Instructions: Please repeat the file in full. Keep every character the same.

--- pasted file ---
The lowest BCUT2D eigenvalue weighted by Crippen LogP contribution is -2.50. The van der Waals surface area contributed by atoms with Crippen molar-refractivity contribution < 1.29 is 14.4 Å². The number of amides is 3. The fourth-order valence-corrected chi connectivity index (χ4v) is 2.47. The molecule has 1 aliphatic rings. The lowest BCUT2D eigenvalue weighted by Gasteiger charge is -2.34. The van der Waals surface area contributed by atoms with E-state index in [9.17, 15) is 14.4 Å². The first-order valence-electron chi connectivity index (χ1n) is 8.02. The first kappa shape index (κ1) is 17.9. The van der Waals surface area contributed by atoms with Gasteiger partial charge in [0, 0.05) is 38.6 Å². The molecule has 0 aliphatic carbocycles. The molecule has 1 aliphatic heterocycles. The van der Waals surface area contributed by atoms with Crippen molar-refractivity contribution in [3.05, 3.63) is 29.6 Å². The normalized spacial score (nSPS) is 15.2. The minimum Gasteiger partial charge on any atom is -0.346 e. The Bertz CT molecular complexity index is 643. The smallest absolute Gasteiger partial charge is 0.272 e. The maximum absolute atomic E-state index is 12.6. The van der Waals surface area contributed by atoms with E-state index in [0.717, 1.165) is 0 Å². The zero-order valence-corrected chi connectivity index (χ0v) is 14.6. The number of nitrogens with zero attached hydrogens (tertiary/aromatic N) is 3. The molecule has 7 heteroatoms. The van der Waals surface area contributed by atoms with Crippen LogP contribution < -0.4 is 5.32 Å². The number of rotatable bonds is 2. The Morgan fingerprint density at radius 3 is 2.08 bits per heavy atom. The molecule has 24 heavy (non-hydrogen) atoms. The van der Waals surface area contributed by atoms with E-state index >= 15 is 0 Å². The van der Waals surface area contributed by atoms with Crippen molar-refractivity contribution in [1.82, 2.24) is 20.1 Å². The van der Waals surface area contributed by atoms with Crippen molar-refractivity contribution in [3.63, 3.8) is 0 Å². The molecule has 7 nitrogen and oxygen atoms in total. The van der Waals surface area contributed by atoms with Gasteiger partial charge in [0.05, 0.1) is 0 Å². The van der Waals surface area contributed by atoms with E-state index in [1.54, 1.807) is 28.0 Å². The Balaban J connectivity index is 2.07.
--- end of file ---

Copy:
The lowest BCUT2D eigenvalue weighted by Crippen LogP contribution is -2.50. The van der Waals surface area contributed by atoms with Crippen molar-refractivity contribution < 1.29 is 14.4 Å². The number of amides is 3. The fourth-order valence-corrected chi connectivity index (χ4v) is 2.47. The molecule has 1 aliphatic rings. The lowest BCUT2D eigenvalue weighted by Gasteiger charge is -2.34. The van der Waals surface area contributed by atoms with E-state index in [9.17, 15) is 14.4 Å². The first-order valence-electron chi connectivity index (χ1n) is 8.02. The first kappa shape index (κ1) is 17.9. The van der Waals surface area contributed by atoms with Gasteiger partial charge in [0, 0.05) is 38.6 Å². The molecule has 0 aliphatic carbocycles. The molecule has 1 aliphatic heterocycles. The van der Waals surface area contributed by atoms with Crippen molar-refractivity contribution in [3.05, 3.63) is 29.6 Å². The normalized spacial score (nSPS) is 15.2. The minimum Gasteiger partial charge on any atom is -0.346 e. The Bertz CT molecular complexity index is 643. The smallest absolute Gasteiger partial charge is 0.272 e. The maximum absolute atomic E-state index is 12.6. The van der Waals surface area contributed by atoms with E-state index in [0.717, 1.165) is 0 Å². The zero-order valence-corrected chi connectivity index (χ0v) is 14.6. The number of nitrogens with zero attached hydrogens (tertiary/aromatic N) is 3. The molecule has 7 heteroatoms. The van der Waals surface area contributed by atoms with Crippen LogP contribution < -0.4 is 5.32 Å². The number of rotatable bonds is 2. The Morgan fingerprint density at radius 3 is 2.08 bits per heavy atom. The molecule has 24 heavy (non-hydrogen) atoms. The van der Waals surface area contributed by atoms with E-state index >= 15 is 0 Å². The van der Waals surface area contributed by atoms with Crippen molar-refractivity contribution in [1.82, 2.24) is 20.1 Å². The van der Waals surface area contributed by atoms with Crippen molar-refractivity contribution in [3.63, 3.8) is 0 Å². The molecule has 7 nitrogen and oxygen atoms in total. The van der Waals surface area contributed by atoms with Gasteiger partial charge in [0.05, 0.1) is 0 Å². The van der Waals surface area contributed by atoms with E-state index in [1.54, 1.807) is 28.0 Å². The Balaban J connectivity index is 2.07.